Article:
The findings of the present study may face several limitations. First, some of the respondents may not have been clear what kind of health insurance system they belong to. This, however, would be highly improbable for such a great number of respondents, i.e., 30% of those with a permanent residence status and 50% of those with employee status. Second, some of the respondents who have been found to still be in the system of commercial insurance or uninsured despite the fact they were entitled to public health insurance on the basis of their employment status, might actually have reported employment status, although they were working irregularly. This might have been true for many of the respondents, but again, it is highly improbable to be so for all of the 50% of those with employment status. Third, in Czechia, when immigrants ask for permission to stay in the country, they have to prove they are insured for the whole length of intended stay. This forces them to buy commercial insurance for the whole length of intended stay, most often for one year. Immigrants are not allowed to sign off the commercial contract, no matter if they, in the meantime, become employees or get permanent residency and thus enter the system of public health insurance. It might be that there is a considerable group of migrants who are forced to pay for both commercial and public health insurance, which is clearly discriminatory and widely criticized. Again, in the context of the present survey, it is not probable that this could explain the identified discrepancies, as the sample consisted of those immigrants who were in country for more than one year.
This study raises a question of what makes equal health care opportunities. The present analysis focused on migrants with theoretically equal access to health care—all of them were entitled to public health insurance, which offers nearly universal coverage. Despite this, a considerable minority have remained registered in the commercial health insurance system. Besides being married to a partner living outside Czechia, only a poor knowledge of the Czech language has been clearly identified as a risk factor for not entering the public health insurance system. Such findings suggest that it is probably low awareness of opportunities and insufficient orientation (and insufficient and poorly targeted information) in the society that restrains migrants from accessing equal opportunities. This could have a fundamental implication for health promotion. Immigrants are, of course, not to be blamed for their lack of awareness, rather individual countries shall introduce programs to empower immigrants and increase their health literacy. Countries shall understand that health care systems require people to understand and use health information and that this might be challenging even for natives [25,28] and so much the more for immigrants who often face language, cultural and economic difficulties [29]. It is thus of great importance to include health awareness and health literacy activities into related national action plans and programs as it has been already done for example in Switzerland [30]. Furthermore, it is important to appropriately communicate relevant health care information at each stage of the migration process, and this should be an integral part of migrant health policies as defined and suggested, for instance, by Zimmerman, et al. [31] or Rechel et al. [32].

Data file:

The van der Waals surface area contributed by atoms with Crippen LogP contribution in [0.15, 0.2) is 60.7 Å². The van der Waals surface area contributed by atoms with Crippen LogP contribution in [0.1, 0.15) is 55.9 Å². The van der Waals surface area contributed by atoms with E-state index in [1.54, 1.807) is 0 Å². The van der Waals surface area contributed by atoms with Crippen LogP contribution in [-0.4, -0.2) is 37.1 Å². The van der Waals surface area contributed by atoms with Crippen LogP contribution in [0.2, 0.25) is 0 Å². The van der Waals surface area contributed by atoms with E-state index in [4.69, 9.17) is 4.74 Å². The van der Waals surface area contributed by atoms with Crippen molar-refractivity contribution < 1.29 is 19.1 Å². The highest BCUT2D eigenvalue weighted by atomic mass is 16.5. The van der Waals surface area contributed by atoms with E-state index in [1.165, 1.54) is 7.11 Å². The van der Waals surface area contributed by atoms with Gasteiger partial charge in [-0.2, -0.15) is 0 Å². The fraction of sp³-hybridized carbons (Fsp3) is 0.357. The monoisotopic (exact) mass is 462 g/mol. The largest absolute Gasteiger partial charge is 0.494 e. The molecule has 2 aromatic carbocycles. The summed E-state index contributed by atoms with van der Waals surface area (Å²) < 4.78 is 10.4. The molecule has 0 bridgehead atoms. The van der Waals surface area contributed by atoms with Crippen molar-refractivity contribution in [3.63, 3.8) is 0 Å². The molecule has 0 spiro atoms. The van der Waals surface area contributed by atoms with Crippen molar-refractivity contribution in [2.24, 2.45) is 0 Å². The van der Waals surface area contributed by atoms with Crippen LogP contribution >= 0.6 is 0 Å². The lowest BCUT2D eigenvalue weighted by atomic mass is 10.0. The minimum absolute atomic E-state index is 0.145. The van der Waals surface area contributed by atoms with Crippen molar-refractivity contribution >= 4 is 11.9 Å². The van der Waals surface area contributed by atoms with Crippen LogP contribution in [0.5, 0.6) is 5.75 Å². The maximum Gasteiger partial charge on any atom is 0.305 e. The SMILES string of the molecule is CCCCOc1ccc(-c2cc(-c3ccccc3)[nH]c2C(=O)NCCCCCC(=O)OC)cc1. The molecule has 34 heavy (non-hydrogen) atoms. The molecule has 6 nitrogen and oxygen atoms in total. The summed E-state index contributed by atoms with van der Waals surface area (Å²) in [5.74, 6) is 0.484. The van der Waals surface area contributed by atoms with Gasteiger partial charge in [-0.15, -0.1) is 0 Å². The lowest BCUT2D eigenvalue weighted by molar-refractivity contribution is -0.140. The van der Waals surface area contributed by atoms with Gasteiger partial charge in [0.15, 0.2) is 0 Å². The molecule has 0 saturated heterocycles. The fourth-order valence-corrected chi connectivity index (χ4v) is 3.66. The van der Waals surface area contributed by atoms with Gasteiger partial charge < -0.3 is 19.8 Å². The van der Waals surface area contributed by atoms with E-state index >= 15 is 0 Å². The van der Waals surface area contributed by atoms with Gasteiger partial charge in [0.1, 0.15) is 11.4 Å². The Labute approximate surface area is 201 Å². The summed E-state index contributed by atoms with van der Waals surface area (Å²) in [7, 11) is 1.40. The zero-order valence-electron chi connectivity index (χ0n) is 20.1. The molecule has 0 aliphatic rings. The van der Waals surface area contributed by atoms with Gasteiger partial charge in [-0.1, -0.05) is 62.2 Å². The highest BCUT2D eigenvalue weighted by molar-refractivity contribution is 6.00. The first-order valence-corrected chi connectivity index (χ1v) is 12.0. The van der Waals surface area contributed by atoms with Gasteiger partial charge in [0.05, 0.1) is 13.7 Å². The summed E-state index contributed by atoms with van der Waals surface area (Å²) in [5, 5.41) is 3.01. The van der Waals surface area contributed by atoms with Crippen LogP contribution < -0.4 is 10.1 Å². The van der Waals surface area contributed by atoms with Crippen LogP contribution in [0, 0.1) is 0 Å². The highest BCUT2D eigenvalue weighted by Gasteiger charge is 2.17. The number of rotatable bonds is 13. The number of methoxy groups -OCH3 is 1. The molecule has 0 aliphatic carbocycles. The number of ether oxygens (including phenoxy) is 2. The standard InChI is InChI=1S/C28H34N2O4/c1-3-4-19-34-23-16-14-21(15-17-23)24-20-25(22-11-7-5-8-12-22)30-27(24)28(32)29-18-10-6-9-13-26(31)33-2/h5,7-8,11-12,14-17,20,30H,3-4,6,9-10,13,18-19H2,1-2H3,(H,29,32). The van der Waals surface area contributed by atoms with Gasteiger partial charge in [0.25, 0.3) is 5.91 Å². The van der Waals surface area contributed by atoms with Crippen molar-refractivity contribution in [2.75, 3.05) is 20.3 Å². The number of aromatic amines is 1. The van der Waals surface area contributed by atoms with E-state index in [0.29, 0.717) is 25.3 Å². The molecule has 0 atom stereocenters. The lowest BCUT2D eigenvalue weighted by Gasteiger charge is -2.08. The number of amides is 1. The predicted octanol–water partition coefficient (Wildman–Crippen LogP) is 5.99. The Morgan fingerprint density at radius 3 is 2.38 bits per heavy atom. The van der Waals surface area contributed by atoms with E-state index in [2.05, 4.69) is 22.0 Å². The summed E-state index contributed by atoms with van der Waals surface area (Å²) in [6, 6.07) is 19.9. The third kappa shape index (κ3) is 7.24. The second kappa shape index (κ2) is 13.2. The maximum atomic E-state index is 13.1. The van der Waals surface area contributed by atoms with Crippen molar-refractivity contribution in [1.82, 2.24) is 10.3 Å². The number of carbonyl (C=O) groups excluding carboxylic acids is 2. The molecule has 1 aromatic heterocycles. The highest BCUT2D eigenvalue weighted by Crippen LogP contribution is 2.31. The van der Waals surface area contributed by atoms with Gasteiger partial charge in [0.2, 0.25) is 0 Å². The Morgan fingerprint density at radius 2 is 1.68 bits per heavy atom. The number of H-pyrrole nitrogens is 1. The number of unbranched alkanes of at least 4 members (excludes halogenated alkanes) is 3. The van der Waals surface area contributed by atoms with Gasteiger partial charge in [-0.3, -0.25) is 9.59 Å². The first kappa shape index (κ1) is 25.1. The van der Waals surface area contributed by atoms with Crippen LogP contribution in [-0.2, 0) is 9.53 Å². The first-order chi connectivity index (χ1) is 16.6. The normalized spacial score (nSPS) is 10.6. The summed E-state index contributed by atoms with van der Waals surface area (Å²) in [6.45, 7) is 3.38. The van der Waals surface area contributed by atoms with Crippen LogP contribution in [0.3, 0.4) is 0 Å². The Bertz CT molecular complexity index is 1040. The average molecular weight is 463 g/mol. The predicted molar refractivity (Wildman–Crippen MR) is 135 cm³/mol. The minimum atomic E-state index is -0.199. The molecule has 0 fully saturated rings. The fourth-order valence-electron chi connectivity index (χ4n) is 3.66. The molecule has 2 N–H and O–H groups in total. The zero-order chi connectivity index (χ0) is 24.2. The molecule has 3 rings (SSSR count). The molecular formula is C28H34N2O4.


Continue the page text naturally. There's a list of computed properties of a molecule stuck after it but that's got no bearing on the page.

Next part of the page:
In recent years, health promotion has generally been strongly focused on reducing inequalities, integrating health into public policies and making people to change their lifestyles [5,33]. This study suggests that migrants do not benefit from positive steps in health promotion (involvement in the public health insurance system) and even disadvantage themselves purely because of lack of awareness. Theoretical equal access to health care is thus not enough in real world, unless it is accompanied by sufficient awareness of the part of migrants about the health care system of the host country. Further research should investigate possible efficient ways to raise migrants’ awareness of their equal opportunities and to empower them to utilize these.

Acknowledgments

This study was supported by the Czech Science Foundation project: “Migratory patterns of immigrants (and natives) in Czechia: Concentration or diffusion processes?” No. P404/12/1014 and forms part of the SOPHIE project (Evaluating the impact of structural policies on health inequalities and their social determinants and fostering change) which has received funding from the European Community’s Seventh Framework Programme (FP7/2007–2013) under grant agreement No. 278173.

Author Contributions

Dagmar Dzúrová lead the research team, conducted statistical analysis, and contributed to all parts of the article. Petr Winkler suggested the structure of the article and contributed to the introduction and conclusions. Dušan Drbohlav was responsible for the questionnaire survey and contributed to all parts of the article. All authors participated in choosing questions which were put in questionnaire, and reviewed the article as a whole.

Conflicts of Interest

The authors declare no conflict of interest.